Friday, September 14, 2018

Wellspring of Imagination Goes Visual in its Seventh Year

by Chuck Salmons

Throughout Ohio, examples of literary citizenship shine and provide opportunities for writers of all ages to grow as artists while simultaneously supporting their communities. Since 2002, retired teacher Alan Cohen has organized the Hocking Hills Festival of Poetry, in Hocking County, an annual event that welcomes the public to hear and learn from some of the nation’s top poets through readings and workshops.

I first met Alan more than a decade ago, at one of the annual festivals, and since then have come to appreciate his ability demonstrate the “power of poetry” (the namesake of the festival’s website) to move people in ways they never thought possible. He and his wife, Evie Adelman, work together to organize the Hocking festival, including hosting the featured poets, getting musicians on board, and finding venues. Just when I thought they couldn’t do much better, Alan formulated a plan for engaging more of Ohio’s high school students. How did he come up with the plan?

Poet David Lee with Thomas Ellison (Dayton) and Sara Abou Rashed (Bexley).
“Boredom,” Alan told me jokingly, adding that he often gets ideas when he’s doing repetitive chores, such as splitting wood, around his home, which is nestled in the Hocking Hills. He explained that the subconscious takes over and ideas move to the forefront of his mind. Thus, the Wellspring of Imagination program was borne of mundanity.

The idea was to “get good teachers to reach kids through poetry.” He wanted kids to spend time outdoors, taking inspiration from nature, and to learn from great poets who were also solid educators.

A noble cause, to be sure, but could it be done? Having forged relationships, through the annual festival, with terrific poet educators, Alan reached out to three poets he and Evie featured previously: David Lee, Alison Luterman, and Lisa Starr. As it turns out, the idea was an easy sell, and the first Wellspring of Imagination program kicked off in autumn of 2012.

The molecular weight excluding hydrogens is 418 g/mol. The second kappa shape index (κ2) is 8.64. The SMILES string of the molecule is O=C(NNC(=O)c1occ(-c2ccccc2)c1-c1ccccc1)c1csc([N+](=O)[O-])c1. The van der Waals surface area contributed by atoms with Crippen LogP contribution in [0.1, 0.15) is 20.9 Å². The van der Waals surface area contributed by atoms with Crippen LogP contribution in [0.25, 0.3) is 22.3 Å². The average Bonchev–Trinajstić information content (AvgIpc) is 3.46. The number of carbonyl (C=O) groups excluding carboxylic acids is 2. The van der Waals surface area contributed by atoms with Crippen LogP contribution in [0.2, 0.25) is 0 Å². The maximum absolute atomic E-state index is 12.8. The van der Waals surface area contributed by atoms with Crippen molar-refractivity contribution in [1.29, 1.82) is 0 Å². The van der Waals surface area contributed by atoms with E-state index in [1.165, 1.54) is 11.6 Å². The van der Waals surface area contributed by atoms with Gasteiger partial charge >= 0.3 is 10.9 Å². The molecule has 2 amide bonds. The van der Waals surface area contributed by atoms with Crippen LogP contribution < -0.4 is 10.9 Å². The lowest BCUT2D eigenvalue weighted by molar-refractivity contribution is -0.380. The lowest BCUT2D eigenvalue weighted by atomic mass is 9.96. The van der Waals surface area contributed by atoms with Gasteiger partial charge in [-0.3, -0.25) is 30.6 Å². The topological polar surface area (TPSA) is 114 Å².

According to the Power of Poetry website, Wellspring is “an intensive three days with prominent poets and artists, working on writing, visual arts and presentation,” culminating in a reading on the final evening of the program. As Alan writes in his letter to teachers, many Wellspring students “have had life changing experiences” going through the program. Indeed, as one 2016 student writes on the website: “I wish I could go back every year for the rest of my life.”

Since Wellspring’s inception, Alan has invited several other poets to lead the program, including Rosemerry Wahtola Trommer, a four-year veteran of the event, and Ohio’s own Wendy McVicker. Alan says the program sees an average of about a dozen students per year, with most coming from Ohio. But a few have come from outside the state. He’s hoping for more kids this year and to that end, sought the help of OPA to reach more high school teachers.

New for 2018, Wellspring will modify its emphasis. While past programs sought students who love poetry, this year the event welcomes “students with a deep love of the visual arts.”
Evie Adelman (r) with Jessica Kennedy (Columbus).

“Our activities will play these two disciplines with each other, striving for increased aesthetic stimulation for everyone,” Alan writes. In addition to poet teachers, the program will feature strong artists, including a watercolor painter and a photographer. And students will create their own artwork.